International guitar performer Philippe Bertaud brings us the intricate rhythms of legendary Brazilian composer Heitor Villa-Lobos on this instructional/performance DVD for classical guitar. Bertaud offers instructions for practice, narrated lessons and performances, exercises and practice tips, arpeggio exercises, fast scales exercises, and so much more in the context of Villa-Lobos’ great music for classical guitar. For intermediate to advanced players.
The Five Preludes and Choros No. 1 are presented, the lessons are shown very slowly for those unfamiliar with the works, to have great access to them. Phillipe’s English is very clear and there are English Subtitles as an option as well.
No matter what musical instrument you play, there are only 7 notes that you can choose from, these notes are given names from the first 7 letters of the alphabet: A through to G (known as natural notes).
The six strings on the guitar running from thickest to thinnest are played openly (without fingers on the fretboard) are given a name from these letters, and they are also given number to tell you which string you should pluck.
The name of the note played and the number of the string running from thickest to thinnest are illustrated below:
E – 6th string (thickest)
A – 5th string
D – 4th string
G – 3rd string
B – 2nd string
E – 1st string (thinnest)
As you can see the thinnest string is called the 1st string, and the numbers go up as you increase in thickness. You must memorize this as this is very important and you will come across it often.
“Amazing Grace” is a Christian hymn with lyrics written by the English poet and clergyman John Newton (1725–1807), published in 1779. With a message that forgiveness and redemption are possible regardless of the sins people commit and that the soul can be delivered from despair through the mercy of God, “Amazing Grace” is one of the most recognizable songs in the English-speaking world.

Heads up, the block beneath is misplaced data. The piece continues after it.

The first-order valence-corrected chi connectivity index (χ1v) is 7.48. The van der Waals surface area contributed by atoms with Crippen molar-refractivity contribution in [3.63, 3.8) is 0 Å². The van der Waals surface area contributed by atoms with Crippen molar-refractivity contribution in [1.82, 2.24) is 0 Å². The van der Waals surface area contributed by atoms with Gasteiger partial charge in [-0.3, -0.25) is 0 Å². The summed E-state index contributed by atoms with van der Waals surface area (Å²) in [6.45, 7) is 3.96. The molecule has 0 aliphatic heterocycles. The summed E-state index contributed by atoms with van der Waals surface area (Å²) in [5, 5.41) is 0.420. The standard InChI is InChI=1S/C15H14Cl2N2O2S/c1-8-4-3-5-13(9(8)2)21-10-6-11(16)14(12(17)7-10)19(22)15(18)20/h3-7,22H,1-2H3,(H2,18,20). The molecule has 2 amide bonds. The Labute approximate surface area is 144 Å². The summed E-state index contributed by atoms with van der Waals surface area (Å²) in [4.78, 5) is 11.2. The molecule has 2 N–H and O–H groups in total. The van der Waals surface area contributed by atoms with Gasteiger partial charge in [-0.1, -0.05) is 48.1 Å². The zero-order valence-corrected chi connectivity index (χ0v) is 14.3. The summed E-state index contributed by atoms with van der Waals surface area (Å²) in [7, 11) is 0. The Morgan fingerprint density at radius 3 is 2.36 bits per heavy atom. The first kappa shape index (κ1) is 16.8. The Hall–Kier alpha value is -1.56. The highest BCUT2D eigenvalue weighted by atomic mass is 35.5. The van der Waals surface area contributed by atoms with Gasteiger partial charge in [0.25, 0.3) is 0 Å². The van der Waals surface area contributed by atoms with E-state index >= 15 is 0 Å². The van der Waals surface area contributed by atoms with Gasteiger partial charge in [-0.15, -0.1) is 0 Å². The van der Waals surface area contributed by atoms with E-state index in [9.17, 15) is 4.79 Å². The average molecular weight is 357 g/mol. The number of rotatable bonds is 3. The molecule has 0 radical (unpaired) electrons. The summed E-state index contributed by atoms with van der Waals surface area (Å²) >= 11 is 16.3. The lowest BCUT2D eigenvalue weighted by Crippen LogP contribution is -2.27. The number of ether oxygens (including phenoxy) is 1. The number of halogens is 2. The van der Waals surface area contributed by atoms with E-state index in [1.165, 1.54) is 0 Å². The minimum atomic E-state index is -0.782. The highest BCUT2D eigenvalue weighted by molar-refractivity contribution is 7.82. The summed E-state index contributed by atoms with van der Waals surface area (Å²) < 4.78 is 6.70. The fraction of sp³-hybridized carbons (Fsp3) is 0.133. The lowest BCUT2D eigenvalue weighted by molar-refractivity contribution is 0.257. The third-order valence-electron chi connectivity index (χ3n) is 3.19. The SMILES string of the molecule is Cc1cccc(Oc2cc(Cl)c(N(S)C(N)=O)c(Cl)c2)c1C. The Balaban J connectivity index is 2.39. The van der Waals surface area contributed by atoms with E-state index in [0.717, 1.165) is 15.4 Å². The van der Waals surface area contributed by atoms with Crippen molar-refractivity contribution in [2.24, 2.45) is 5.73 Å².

Newton wrote the words from personal experience. He grew up without any particular religious conviction but his life’s path was formed by a variety of twists and coincidences that were often put into motion by his recalcitrant insubordination. He was pressed into the Royal Navy and became a sailor, eventually participating in the slave trade. One night a terrible storm battered his vessel so severely that he became frightened enough to call out to God for mercy, a moment that marked the beginning of his spiritual conversion. His career in slave trading lasted a few years more until he quit going to sea altogether and began studying theology.
Ordained in the Church of England in 1764, Newton became curate of Olney, Buckinghamshire, where he began to write hymns with poet William Cowper. “Amazing Grace” was written to illustrate a sermon on New Year’s Day of 1773. It is unknown if there was any music accompanying the verses, and it may have been chanted by the congregation without music. It debuted in print in 1779 in Newton and Cowper’s Olney Hymns, but settled into relative obscurity in England. In the United States however, “Amazing Grace” was used extensively during the Second Great Awakening in the early 19th century. It has been associated with more than 20 melodies, but in 1835 it was joined to a tune named “New Britain” to which it is most frequently sung today. by Gilbert Chase
Amazing Grace for Solo Guitar by Philippe Bertaud. Watch the video and download the sheet music. Click Here.
Philippe Bertaud plays “Amazing Grace” on his Alhambra Guitar Model 9p .
You can have more information and buy it online directly from Alhambra Guitars. Click Here!
In his “Smells Like Teen Spirit” video, shredding like Yngwie Malmsteen, adding percussion, bass line, Philippe Bertaud opens a new way to classical guitar.
Are you ready to Rock n’ Roll? Smells Like Teen Spirit for Solo Guitar: Buy the Sheet Music